Thinking about this conversion for your Jeep? We can modify your factory enclosure just like in this blog. You can ship your enclosure to us, and we will ship it back ready to install. Contact one of our sales advisers for more details. (941) 923-6200. Don’t forget to follow us on Facebook for up to the minute installation pics.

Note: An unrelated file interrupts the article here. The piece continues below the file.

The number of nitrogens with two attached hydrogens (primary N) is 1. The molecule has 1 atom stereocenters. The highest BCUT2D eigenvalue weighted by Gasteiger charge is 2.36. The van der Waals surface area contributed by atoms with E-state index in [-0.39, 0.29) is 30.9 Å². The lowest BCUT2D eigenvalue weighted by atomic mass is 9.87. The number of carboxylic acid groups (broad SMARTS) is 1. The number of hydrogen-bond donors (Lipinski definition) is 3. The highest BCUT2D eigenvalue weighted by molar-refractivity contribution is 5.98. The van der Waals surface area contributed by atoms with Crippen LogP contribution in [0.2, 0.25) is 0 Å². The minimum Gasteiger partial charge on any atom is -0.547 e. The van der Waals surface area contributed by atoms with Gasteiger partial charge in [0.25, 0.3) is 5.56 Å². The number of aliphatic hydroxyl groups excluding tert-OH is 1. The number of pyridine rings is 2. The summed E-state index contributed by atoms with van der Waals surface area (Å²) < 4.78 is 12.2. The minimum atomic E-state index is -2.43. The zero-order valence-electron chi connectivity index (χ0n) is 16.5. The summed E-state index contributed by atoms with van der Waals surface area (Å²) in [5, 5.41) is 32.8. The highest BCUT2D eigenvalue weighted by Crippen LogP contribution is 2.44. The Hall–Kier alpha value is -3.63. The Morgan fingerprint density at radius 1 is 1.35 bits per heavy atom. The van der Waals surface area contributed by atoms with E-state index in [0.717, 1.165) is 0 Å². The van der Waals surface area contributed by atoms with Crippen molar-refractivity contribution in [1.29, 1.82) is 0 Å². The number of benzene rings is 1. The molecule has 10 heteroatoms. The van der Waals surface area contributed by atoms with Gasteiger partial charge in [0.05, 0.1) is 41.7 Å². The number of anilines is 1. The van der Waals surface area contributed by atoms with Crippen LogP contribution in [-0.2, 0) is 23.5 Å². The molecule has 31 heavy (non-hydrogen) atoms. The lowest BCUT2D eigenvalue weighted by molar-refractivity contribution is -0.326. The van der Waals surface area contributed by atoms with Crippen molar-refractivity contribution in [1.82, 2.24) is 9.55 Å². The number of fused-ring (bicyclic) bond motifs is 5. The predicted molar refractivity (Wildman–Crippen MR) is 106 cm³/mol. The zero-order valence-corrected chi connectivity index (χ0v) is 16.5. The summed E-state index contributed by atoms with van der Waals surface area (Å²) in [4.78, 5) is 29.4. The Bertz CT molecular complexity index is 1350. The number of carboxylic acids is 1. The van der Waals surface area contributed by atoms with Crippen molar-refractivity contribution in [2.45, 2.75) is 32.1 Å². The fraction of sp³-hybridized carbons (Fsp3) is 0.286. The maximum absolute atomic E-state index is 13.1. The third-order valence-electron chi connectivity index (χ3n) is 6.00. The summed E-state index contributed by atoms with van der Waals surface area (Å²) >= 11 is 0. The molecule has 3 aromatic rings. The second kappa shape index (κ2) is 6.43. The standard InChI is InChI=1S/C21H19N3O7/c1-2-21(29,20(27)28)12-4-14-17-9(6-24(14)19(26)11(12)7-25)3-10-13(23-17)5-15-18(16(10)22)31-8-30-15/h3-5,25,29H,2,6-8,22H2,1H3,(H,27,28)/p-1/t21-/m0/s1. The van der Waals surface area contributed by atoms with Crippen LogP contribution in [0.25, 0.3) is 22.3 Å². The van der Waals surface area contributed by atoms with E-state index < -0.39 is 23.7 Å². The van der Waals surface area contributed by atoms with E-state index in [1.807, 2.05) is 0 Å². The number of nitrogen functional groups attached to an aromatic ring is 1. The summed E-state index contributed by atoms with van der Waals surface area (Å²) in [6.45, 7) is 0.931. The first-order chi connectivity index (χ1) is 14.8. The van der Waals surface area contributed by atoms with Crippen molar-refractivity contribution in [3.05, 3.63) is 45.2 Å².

The Lamborghini Gallardo has seen a lot of changes since 2004. It has had the front and rear fascias updated twice, a convertible option, new engines, and more than a dozen special editions. One area that hasn’t seen much improvement is the audio system. The audio system uses the navigation system and speakers taken from Audi A4 from the early 2000’s. Many Lamborghini owners upgrade the sound system, and this one was no exception. The car was delivered to us even before the owner got the chance to drive it himself. We decided to keep the stock radio intact (but added Bluetooth) and stick to upgrading the sound. Step one: get those doors off. The factory speakers are an oddly shaped 6.5″ woofer and half inch tweeter. In order to properly mount our speaker, a Hertz Mille 6.5″ woofer, we first have to machine this adapter out of 1.2″ ABS plastic. In the humid climate of Florida, wooden spacers simply won’t do. The second picture is the Hertz ML1600 woofer is the flagship speaker in the audison/Hertz family. It plays low enough to impersonate a subwoofer, and loud enough to make you think there are three drivers in the door. Next on the list, the tweeters. The stock location, behind the door handle, is bad enough but the opening will only allow for a half inch tweeter. The Hertz ML280 tweeter is 28mm, or 1 1/8″ wide. Trying to fit the tweeter in the stock location would be a mess, and would choke the output. Instead we opted to replace the defroster vents for the quarter windows and the Hertz tweeter is a perfect fit. Sound processor. The audison BitTenD processor allows complete digital control over EQ, crossovers, time alignment and speaker levels. The Processor is tucked away under the bonnet, but the controls are easily accessed in this panel we made between the sun visors. This owner previously drove a Murcielago which had rear speakers as well. When you drive with the top down, every little bit helps. We stripped the leather off the rear firewall of the car to prepare to add rear speakers. We created a template for a pair of Hertz Hi-Energy HL70 3″ midrange speakers and a new cabin light. This piece was bonded and smoothed into the original panel. Some quick stitch work and the panel is back in the car. A removable grille covers the speakers, and the purple LEDs below light up the cabin, along with other LEDs in the bonnet and under the dash. Subwoofer. The passenger foot well area is a large cavity that is also home to the fuse box, ECU and SiriusXM tuner. It takes a couple hours, but we relocate all of those items (without cutting a single wire) into the top of the dash so we have room for the subwoofer. The area is taped off and a fiberglass mold is taken from the floor. The rest of the enclosure is finished outside the vehicle, and the Audiomobile Elite 8″ is ready for installation. 8″ may not seem like much, but it is one of the few subwoofers that can fit in this tight spot and handle 750w from the amplifier. Finally, the amp rack. As a surprise for the owner, we had the amp color matched and airbrushed. We decided to use the tribal style bull logo Lamborghini used in the 80’s. Normally the amplifier is a solid black, but this makes it much more interesting. Fitment in the bonnet is tight, but the amp is secure and we fabricated this trim panel to conceal the wiring. The trim is wrapped to match the interior, and also hides a string of purple LEDs that light up the amp whenever the bonnet is opened.